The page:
Customers With Disabilities

Hurricane Irene Could Pack a Wallop: Bracing for a Monster Storm

by ‎08-25-2011 04:46 PM - edited ‎08-26-2011 08:00 PM

tree_hurrincane.JPGBy all accounts, it could be a very dark and stormy couple of nights for the East Coast as Hurricane Irene roars northward in the Atlantic Ocean.


While still a Category 3 storm packing winds near 120 miles per hour, Irene could easily turn into a Category 4 monster with winds topping 131 miles per hour later today, according to meteorologists.  Even if Irene maxes out as a Cat 3, and loosens her bite in the cooler waters off the Northeast coast, the potential for devastation in many major metro areas remains huge.


Federal officials warn of potential major flooding and possible power outages.  Needless to say, Irene has our undivided attention and we’re working hard in advance to help make sure you can stay in touch with your loved ones and associates regardless the impact.


In preparation, our wireless and wireline operations teams from Florida to Maine are completing numerous tasks to ensure we can quickly and effectively restore service should it be impacted by the storm.


Among the things we’re doing are preparing for possible flooding, power outages and downed trees and wires from Irene’s aftermath.  Our teams are reviewing the inventory of supplies like utility poles, cable and other equipment and are staffing essential positions to meet recovery needs.


Like a home or business, communications networks require power to function properly.  If commercial power goes out, backup batteries and generators in our central switching offices, mobile units and field facilities keep the power flowing so our customers’ phones ring even when the lights go out.


There are a lot of logistical things, while not glamorous, that are important for us to do as a hurricane approaches.  Among the things we’re doing include pre-arranging fuel delivery for these critical facilities to ensure they continue to function during possible extended power outages.  In addition, trucks and other portable equipment are being moved from low-lying areas, where possible.  Building sump pumps are also being tested, and drains and gutters cleared.


We know that wireless and wireline communication is critical before, during and after weather-related emergencies, and preparation is the key.  We’ve learned over the years what we need to do to minimize the impact of Mother Nature on our network so that service is maintained and we can respond quickly and effectively when problems do develop.


With that in mind, here are tips for you as Irene approaches:

  • Customers who rely solely on cordless phones in their home should consider purchasing an inexpensive hard-wired phone that plugs directly into a wall jack.  Cordless phones will not function without commercial power.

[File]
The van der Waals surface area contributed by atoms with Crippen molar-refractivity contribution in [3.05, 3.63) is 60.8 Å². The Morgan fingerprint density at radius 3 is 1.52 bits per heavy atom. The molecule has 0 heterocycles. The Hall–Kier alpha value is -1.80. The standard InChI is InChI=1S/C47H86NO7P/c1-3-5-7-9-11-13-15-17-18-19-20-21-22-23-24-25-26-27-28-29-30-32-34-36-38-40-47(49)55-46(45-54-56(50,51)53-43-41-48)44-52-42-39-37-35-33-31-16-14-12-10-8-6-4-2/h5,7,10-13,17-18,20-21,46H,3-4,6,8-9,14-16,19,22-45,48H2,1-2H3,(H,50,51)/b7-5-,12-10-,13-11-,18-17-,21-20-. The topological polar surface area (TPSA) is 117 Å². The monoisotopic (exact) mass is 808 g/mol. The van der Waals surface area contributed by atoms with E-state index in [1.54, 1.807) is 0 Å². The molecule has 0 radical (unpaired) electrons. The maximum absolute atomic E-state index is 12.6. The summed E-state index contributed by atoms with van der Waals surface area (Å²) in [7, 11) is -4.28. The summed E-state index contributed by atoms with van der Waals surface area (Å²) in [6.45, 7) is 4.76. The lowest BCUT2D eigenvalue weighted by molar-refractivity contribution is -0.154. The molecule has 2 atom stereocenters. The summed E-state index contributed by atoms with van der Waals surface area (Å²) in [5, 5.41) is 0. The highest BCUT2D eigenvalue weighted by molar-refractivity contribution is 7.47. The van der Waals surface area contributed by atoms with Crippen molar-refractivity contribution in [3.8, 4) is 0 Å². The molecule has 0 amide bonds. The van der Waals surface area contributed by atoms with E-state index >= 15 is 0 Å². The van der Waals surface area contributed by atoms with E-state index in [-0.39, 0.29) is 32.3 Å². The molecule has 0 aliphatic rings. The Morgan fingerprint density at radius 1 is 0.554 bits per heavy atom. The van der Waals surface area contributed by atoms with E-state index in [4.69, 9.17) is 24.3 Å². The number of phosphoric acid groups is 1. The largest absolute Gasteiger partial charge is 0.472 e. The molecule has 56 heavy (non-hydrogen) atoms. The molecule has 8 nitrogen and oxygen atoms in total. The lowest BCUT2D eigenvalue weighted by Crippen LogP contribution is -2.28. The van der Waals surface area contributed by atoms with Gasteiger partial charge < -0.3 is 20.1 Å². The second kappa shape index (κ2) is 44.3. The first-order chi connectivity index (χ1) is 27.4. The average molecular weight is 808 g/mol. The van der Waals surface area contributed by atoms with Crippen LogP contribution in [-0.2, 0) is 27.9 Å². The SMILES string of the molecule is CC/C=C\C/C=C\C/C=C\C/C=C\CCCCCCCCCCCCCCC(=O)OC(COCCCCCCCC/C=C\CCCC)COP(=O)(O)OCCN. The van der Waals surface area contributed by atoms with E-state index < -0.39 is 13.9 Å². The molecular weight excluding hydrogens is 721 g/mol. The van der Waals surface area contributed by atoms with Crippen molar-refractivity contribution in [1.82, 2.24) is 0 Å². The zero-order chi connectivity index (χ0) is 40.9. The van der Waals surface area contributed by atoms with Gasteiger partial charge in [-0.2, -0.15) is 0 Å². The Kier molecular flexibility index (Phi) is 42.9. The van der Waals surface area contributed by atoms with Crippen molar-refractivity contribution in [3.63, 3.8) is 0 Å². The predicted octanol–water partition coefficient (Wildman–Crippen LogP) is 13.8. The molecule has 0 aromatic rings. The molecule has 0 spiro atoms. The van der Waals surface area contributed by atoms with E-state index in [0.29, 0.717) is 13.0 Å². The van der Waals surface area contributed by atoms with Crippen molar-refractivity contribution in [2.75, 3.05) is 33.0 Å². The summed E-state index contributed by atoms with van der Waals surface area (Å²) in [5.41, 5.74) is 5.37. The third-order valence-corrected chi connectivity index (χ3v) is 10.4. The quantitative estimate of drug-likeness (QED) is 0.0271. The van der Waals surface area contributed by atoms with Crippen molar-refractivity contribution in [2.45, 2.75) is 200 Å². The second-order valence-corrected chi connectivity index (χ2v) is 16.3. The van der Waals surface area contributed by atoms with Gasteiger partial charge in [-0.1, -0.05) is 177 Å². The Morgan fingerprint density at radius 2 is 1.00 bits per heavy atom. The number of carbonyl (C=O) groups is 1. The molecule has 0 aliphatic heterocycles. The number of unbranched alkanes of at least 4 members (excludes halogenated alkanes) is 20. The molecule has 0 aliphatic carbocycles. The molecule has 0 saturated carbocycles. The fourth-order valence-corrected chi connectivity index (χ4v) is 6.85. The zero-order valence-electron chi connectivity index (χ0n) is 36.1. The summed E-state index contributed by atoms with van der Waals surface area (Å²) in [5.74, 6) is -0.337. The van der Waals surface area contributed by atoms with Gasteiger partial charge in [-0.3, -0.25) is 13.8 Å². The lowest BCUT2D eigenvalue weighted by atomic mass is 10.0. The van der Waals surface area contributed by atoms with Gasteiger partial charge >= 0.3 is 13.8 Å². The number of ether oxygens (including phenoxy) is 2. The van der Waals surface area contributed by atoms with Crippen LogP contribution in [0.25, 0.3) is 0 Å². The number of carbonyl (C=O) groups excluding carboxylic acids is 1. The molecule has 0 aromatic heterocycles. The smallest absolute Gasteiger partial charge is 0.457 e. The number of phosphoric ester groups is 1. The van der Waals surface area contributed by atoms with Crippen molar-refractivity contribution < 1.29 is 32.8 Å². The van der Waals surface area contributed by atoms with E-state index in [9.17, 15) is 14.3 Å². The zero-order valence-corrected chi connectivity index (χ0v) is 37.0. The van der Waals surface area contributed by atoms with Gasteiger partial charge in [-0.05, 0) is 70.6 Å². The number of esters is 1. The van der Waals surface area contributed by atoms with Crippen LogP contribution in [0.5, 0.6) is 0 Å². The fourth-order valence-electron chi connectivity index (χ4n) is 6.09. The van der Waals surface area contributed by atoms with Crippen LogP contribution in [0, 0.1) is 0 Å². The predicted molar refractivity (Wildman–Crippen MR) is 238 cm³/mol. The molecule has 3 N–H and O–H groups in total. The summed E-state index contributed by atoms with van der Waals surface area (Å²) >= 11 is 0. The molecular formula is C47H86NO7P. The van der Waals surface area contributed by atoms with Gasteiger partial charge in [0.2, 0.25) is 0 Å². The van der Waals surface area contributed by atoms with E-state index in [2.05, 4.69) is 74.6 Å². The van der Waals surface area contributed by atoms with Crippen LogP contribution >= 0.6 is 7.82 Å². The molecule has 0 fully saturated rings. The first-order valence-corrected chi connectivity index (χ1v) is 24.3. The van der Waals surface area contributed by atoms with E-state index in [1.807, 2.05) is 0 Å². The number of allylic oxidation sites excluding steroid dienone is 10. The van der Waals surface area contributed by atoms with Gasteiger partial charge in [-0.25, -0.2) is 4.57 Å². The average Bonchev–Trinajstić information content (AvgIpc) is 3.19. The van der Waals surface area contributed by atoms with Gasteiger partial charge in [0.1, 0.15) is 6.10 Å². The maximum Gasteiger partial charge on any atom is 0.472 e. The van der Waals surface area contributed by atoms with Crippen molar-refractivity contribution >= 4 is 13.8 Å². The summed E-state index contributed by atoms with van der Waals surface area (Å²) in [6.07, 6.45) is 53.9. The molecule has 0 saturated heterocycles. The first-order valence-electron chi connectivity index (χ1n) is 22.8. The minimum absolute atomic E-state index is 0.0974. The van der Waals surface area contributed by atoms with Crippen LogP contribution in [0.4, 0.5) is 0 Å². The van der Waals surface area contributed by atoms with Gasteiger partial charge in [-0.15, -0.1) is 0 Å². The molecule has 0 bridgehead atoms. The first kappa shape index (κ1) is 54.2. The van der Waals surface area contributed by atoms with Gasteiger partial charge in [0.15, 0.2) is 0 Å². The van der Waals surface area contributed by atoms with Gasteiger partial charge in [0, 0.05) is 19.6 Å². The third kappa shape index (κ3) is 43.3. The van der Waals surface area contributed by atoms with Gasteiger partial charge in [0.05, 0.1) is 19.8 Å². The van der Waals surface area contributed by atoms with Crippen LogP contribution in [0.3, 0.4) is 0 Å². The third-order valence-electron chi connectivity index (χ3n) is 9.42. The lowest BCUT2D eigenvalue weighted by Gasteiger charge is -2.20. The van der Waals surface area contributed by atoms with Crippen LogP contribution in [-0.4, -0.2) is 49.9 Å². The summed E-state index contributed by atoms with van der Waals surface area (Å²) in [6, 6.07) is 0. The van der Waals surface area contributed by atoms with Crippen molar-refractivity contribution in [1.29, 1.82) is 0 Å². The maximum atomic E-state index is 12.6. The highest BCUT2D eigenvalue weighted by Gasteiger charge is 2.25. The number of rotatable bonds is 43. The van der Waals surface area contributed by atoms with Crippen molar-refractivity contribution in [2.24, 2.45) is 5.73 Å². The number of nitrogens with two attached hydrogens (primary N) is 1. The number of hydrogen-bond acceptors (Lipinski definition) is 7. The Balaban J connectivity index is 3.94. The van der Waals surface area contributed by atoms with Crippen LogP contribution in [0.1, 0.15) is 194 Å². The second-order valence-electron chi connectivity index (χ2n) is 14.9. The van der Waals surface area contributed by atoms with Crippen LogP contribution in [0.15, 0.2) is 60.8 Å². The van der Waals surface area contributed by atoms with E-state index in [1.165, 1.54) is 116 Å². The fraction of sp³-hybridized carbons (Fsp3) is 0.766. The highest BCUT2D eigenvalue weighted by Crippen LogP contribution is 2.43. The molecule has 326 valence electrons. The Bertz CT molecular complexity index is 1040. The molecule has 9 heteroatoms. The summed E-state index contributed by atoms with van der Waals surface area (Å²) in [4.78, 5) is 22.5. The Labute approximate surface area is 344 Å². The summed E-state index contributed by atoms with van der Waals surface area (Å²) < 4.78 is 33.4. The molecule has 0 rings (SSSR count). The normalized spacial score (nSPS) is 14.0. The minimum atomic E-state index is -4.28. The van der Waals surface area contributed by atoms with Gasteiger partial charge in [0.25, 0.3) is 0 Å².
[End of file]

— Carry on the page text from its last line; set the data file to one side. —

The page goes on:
• While home answering machines do not work without power, Verizon voice mail service powered by the network will help families communicate.
  • Keep phones, batteries, chargers and other equipment in a dry, accessible location.  Consider waterproof accessories or simple zip-lock storage bags to protect devices.
  • Keep wireless phone batteries fully charged – in case local power is lost – well before warnings are issued.
  • Have additional charged batteries and car-charger adapters available for backup power.
  • Maintain a list of emergency numbers – police and fire agencies; power and insurance companies; family, friends and co-workers; etc. – and program them into your phone.
  • Distribute wireless phone numbers to family members and friends.
  • Download applications from a wide variety of weather- and safety-related apps for smartphones, tablets and other devices.  Many of these apps are free.
  • Use a service such as Backup Assistant, the free Verizon Wireless application that stores a phone’s address book on a secure server in case the phone is lost or damaged.
  • Limit non-emergency calls to conserve battery power and free-up wireless networks for emergency agencies and operations.
  • Send brief text messages rather than voice calls for the same reasons as above.
  • Forward your home phone calls to your wireless number if you evacuate.

We’re going to be as ready as possible to serve all the communication needs of our customers in the coming days, and we hope Irene causes the least amount of damage possible.


Commercial Power Failures and FiOS Service Interruptions

Here’s an additional reminder for our FiOS customers.  In the event of a commercial power failure, your FiOS battery backup will power your standard voice service for approximately 8 hours. For additional information about the battery backup unit, please click on the following link


Once commercial power is restored, customers may need to reset their battery backup unit. Instructions for resetting this unit can be found on the following website



by Platinum Contributor I
on ‎08-25-2011 05:44 PM

One thing I would add to the list of things for people to do is to put their cordless phone base station on a UPS, especially if they already have a UPS in the house, maybe for their computer. That way, even if the power goes out, all the cordless phones in the house should work, as long as they are charged and as long as the UPS lasts.


Everybody stay safe! I went though a hurricane in Florida in the early 1960s with my parents and it was most definitely no fun.

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